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Wisconsin Department of Health Services

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Crime Prevention

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Home Security Personal Protection

Home Security

Every 15 minutes someone in Wisconsin is robbed. More than 30,000 home robberies occur every year.  With each break-in, valuables are lost and lives are disrupted.  Many victims will never feel safe in their homes again.  Serious break-ins may involve violence and even murder.  Most thieves are looking for an "easy mark."  You can discourage thieves with a few simple actions.

Tips on Home Security

  • Light the outside of your home to make it more visible to your neighbors. Outside motion detector lights can make it almost impossible for a burglar to enter without being seen.

  • Trim bushes near doors to reduce hiding places for burglars.

  • Install dead-bolt locks on all outside doors. Make sure you can unlock all doors from the inside without a key to allow a quick escape from a fire.

  • Install peepholes in all outside doors.

  • Use "Operation Identification". Contact your local police to borrow an engraver to mark stereos, computers, cameras, lawnmowers and tools. In Wisconsin you should write "WI" followed by your driver’s license number (if you have one). Put Operation I.D. stickers (from the police) on windows near your front and back doors. These stickers tell burglars that your things will be hard to sell.

  • Don’t keep expensive jewelry, collectibles, or large amounts of cash in your home.

  • Keep a list of your valuables and their serial numbers. A videotape, photograph, or sales receipts will help with insurance claims.

  • Install locks on windows. All sliding doors should have "ventilation locks". Screens and storms should be latched on the inside. Include locks on garage and basement windows.

  • Don’t advertise your absence. Never leave a message on your answering machine that says you are away for a few days or on vacation. Before you leave, set timers so that lights, TVs, and radios go on and off. Have someone pick up the mail, pick up newspapers, set out trash, mow the lawn or shovel snow.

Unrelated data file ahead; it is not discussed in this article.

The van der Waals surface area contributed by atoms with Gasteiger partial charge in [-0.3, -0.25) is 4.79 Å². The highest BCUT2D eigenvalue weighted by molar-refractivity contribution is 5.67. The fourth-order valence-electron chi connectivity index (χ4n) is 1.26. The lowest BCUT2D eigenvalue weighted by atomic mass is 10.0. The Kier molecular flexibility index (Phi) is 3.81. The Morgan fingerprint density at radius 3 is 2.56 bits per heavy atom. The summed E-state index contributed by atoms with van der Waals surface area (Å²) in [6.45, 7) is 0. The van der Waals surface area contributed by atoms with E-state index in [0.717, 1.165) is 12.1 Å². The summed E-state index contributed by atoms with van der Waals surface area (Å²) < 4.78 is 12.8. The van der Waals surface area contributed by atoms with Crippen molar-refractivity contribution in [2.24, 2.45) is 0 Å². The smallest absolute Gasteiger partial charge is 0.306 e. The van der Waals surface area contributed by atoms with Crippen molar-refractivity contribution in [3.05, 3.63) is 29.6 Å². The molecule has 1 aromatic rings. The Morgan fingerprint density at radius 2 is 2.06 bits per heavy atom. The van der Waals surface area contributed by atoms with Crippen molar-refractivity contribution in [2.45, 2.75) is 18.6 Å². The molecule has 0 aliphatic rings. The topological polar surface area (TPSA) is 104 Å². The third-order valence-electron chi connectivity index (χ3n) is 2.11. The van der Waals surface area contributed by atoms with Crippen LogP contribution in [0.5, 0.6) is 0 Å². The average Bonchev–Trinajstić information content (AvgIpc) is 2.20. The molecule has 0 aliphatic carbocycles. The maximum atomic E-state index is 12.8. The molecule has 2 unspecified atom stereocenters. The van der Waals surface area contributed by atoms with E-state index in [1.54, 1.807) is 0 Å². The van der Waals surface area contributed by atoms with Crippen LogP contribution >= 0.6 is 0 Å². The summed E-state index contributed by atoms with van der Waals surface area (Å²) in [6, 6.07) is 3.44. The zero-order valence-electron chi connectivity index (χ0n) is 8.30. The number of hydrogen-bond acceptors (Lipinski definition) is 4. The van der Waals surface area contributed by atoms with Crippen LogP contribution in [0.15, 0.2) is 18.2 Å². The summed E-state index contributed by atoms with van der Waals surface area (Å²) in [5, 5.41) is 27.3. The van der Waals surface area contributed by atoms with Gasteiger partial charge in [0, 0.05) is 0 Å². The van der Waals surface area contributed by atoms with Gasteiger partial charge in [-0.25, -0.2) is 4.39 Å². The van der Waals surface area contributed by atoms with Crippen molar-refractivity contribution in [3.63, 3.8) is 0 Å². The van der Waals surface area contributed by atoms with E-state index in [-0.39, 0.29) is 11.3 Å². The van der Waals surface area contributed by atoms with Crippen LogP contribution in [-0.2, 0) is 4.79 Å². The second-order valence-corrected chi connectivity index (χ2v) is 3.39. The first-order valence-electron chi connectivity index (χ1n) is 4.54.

• Close your garage door. An empty garage says you’re not at home. Thieves can easily steal bikes, lawnmowers, snow blowers and other valuables. Burglars can close the garage door and take their time breaking into your home.  

  • Lock your car and keep valuables out of sight. Don’t store the title for your car in the glove compartment. You will need it to prove ownership if the car is stolen.

  • If possible, install a garage door opener with a light. A remote opener and a lighted garage will help you enter and leave your home safely. Test the door to make sure it reverses easily when it hits something.

Personal Protection

Any of us may be crime victims.  The most common crimes involve burglary and theft.  But reports of car jacking, child abductions, and assaults create fear among many Americans. You can reduce your family’s risk by being aware and prepared.

Tips on Personal Safety  

  • Keep your doors locked at all times.

  • Never open your door to a stranger. Use your peephole to see who is at the door before you open it. Ask for identification before allowing a meter reader or repair person into your home.

  • Keep your car doors locked while you are driving and while the car is parked.

  • Don’t give your name, address, charge card number or Social Security number to an unknown caller. Never give your name or address on your message machine. Say something like: "I’m sorry we are unable to take your call now. Please leave a message at the tone."

  • Never surprise a burglar. If you see something that makes you think your home may have been robbed, do not go in. Go to a safe place and call the police. The burglar may still be around.

  • Don’t flash large amounts of cash or jewelry in public.

  • Be extra careful in areas with high crime rates, especially at night.

  • Tips to Protect Your Children from Crime:
     

    • Never leave small children alone in a public place. Have young children walk to school with a brother, sister or friend. Don’t allow young children to roam the neighborhood, trick or treat, or sell things door-to-door without an adult.

    • Tell children not to answer the door if they are alone.

    • Teach children telephone safety. Children who are alone should tell callers that their parents are unable to come to the telephone. Warn them not to give their name or address to an unknown caller.

    • Talk to children about crime and safety. Warn them not to talk to strangers. Remind them not to enter a car or home of a stranger.

    • Teach children how to use 911 or another emergency telephone number. Leave a number so that babysitters can reach someone in an emergency.

    • Teach children their home telephone number and address. Show them how to call home from a pay phone even without money.

For more information on Crime and Personal safety, call your local police department.

Prepared by the
Wisconsin Dept of Health Services
Division of Public Health
Bureau of Environmental Health

 Last Revised: February 13, 2014